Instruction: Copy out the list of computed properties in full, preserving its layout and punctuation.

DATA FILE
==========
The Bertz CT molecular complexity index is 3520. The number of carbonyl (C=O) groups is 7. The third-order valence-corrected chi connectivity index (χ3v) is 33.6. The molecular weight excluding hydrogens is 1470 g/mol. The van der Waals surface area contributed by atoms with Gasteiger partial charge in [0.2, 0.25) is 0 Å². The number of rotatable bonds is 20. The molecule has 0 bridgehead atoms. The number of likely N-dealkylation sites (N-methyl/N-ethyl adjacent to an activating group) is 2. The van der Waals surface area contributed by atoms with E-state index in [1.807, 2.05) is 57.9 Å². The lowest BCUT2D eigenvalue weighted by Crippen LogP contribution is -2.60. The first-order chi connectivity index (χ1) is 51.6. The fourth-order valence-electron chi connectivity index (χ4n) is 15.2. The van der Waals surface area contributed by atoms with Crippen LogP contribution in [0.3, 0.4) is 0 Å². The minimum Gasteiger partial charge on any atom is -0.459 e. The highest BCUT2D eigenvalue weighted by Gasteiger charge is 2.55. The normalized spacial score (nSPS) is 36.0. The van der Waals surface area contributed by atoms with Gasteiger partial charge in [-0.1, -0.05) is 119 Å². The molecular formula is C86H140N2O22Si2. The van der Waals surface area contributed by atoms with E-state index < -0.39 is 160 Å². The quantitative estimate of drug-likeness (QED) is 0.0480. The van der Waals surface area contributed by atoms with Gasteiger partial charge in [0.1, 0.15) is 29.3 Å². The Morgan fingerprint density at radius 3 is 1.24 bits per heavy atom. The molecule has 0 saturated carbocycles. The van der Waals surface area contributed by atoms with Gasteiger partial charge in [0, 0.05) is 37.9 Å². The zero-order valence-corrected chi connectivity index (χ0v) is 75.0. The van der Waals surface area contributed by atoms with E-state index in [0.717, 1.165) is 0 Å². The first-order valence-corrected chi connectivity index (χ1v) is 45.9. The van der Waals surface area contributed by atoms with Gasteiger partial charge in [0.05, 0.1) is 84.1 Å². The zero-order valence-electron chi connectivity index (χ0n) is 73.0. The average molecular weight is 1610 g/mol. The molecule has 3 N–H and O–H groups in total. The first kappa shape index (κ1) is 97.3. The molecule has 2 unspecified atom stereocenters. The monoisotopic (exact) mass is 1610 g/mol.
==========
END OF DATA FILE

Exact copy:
The Bertz CT molecular complexity index is 3520. The number of carbonyl (C=O) groups is 7. The third-order valence-corrected chi connectivity index (χ3v) is 33.6. The molecular weight excluding hydrogens is 1470 g/mol. The van der Waals surface area contributed by atoms with Gasteiger partial charge in [0.2, 0.25) is 0 Å². The number of rotatable bonds is 20. The molecule has 0 bridgehead atoms. The number of likely N-dealkylation sites (N-methyl/N-ethyl adjacent to an activating group) is 2. The van der Waals surface area contributed by atoms with E-state index in [1.807, 2.05) is 57.9 Å². The lowest BCUT2D eigenvalue weighted by Crippen LogP contribution is -2.60. The first-order chi connectivity index (χ1) is 51.6. The fourth-order valence-electron chi connectivity index (χ4n) is 15.2. The van der Waals surface area contributed by atoms with Crippen LogP contribution in [0.3, 0.4) is 0 Å². The minimum Gasteiger partial charge on any atom is -0.459 e. The highest BCUT2D eigenvalue weighted by Gasteiger charge is 2.55. The normalized spacial score (nSPS) is 36.0. The van der Waals surface area contributed by atoms with Gasteiger partial charge in [-0.1, -0.05) is 119 Å². The molecular formula is C86H140N2O22Si2. The van der Waals surface area contributed by atoms with E-state index < -0.39 is 160 Å². The quantitative estimate of drug-likeness (QED) is 0.0480. The van der Waals surface area contributed by atoms with Gasteiger partial charge in [0.1, 0.15) is 29.3 Å². The Morgan fingerprint density at radius 3 is 1.24 bits per heavy atom. The molecule has 0 saturated carbocycles. The van der Waals surface area contributed by atoms with Gasteiger partial charge in [0, 0.05) is 37.9 Å². The zero-order valence-corrected chi connectivity index (χ0v) is 75.0. The van der Waals surface area contributed by atoms with E-state index in [0.717, 1.165) is 0 Å². The first-order valence-corrected chi connectivity index (χ1v) is 45.9. The van der Waals surface area contributed by atoms with Gasteiger partial charge in [0.05, 0.1) is 84.1 Å². The zero-order valence-electron chi connectivity index (χ0n) is 73.0. The average molecular weight is 1610 g/mol. The molecule has 3 N–H and O–H groups in total. The first kappa shape index (κ1) is 97.3. The molecule has 2 unspecified atom stereocenters. The monoisotopic (exact) mass is 1610 g/mol.